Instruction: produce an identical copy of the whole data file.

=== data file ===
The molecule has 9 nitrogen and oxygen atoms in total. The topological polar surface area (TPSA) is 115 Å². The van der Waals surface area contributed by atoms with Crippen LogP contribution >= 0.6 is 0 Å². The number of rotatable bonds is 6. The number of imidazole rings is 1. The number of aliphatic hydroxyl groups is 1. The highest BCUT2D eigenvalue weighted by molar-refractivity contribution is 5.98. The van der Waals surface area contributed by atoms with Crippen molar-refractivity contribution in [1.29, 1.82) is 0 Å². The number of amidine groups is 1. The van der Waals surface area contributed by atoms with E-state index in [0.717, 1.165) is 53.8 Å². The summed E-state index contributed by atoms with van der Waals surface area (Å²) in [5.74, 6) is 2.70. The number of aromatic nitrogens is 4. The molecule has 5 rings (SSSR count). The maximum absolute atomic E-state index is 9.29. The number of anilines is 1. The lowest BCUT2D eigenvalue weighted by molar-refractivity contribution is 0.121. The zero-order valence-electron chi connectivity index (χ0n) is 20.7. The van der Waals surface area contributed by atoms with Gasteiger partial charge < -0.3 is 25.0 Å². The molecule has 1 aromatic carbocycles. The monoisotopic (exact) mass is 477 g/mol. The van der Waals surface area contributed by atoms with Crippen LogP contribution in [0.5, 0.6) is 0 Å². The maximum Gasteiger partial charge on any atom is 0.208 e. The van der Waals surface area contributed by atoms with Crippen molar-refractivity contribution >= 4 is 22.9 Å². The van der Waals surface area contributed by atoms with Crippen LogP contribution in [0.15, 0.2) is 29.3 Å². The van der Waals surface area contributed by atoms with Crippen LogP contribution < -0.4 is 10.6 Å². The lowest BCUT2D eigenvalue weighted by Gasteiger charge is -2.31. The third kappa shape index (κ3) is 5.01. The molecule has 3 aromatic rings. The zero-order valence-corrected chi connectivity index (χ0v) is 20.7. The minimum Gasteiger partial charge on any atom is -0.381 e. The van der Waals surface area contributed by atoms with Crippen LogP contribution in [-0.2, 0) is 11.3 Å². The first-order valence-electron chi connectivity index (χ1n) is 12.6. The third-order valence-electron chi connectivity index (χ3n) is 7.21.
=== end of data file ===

The molecule has 9 nitrogen and oxygen atoms in total. The topological polar surface area (TPSA) is 115 Å². The van der Waals surface area contributed by atoms with Crippen LogP contribution >= 0.6 is 0 Å². The number of rotatable bonds is 6. The number of imidazole rings is 1. The number of aliphatic hydroxyl groups is 1. The highest BCUT2D eigenvalue weighted by molar-refractivity contribution is 5.98. The van der Waals surface area contributed by atoms with Crippen molar-refractivity contribution in [1.29, 1.82) is 0 Å². The number of amidine groups is 1. The van der Waals surface area contributed by atoms with E-state index in [0.717, 1.165) is 53.8 Å². The summed E-state index contributed by atoms with van der Waals surface area (Å²) in [5.74, 6) is 2.70. The number of aromatic nitrogens is 4. The molecule has 5 rings (SSSR count). The maximum absolute atomic E-state index is 9.29. The number of anilines is 1. The lowest BCUT2D eigenvalue weighted by molar-refractivity contribution is 0.121. The zero-order valence-electron chi connectivity index (χ0n) is 20.7. The van der Waals surface area contributed by atoms with Gasteiger partial charge < -0.3 is 25.0 Å². The molecule has 1 aromatic carbocycles. The monoisotopic (exact) mass is 477 g/mol. The van der Waals surface area contributed by atoms with Crippen LogP contribution in [0.5, 0.6) is 0 Å². The maximum Gasteiger partial charge on any atom is 0.208 e. The van der Waals surface area contributed by atoms with Crippen molar-refractivity contribution >= 4 is 22.9 Å². The van der Waals surface area contributed by atoms with Crippen LogP contribution in [0.15, 0.2) is 29.3 Å². The van der Waals surface area contributed by atoms with Crippen LogP contribution < -0.4 is 10.6 Å². The lowest BCUT2D eigenvalue weighted by Gasteiger charge is -2.31. The third kappa shape index (κ3) is 5.01. The molecule has 3 aromatic rings. The zero-order valence-corrected chi connectivity index (χ0v) is 20.7. The minimum Gasteiger partial charge on any atom is -0.381 e. The van der Waals surface area contributed by atoms with Crippen LogP contribution in [-0.2, 0) is 11.3 Å². The first-order valence-electron chi connectivity index (χ1n) is 12.6. The third-order valence-electron chi connectivity index (χ3n) is 7.21.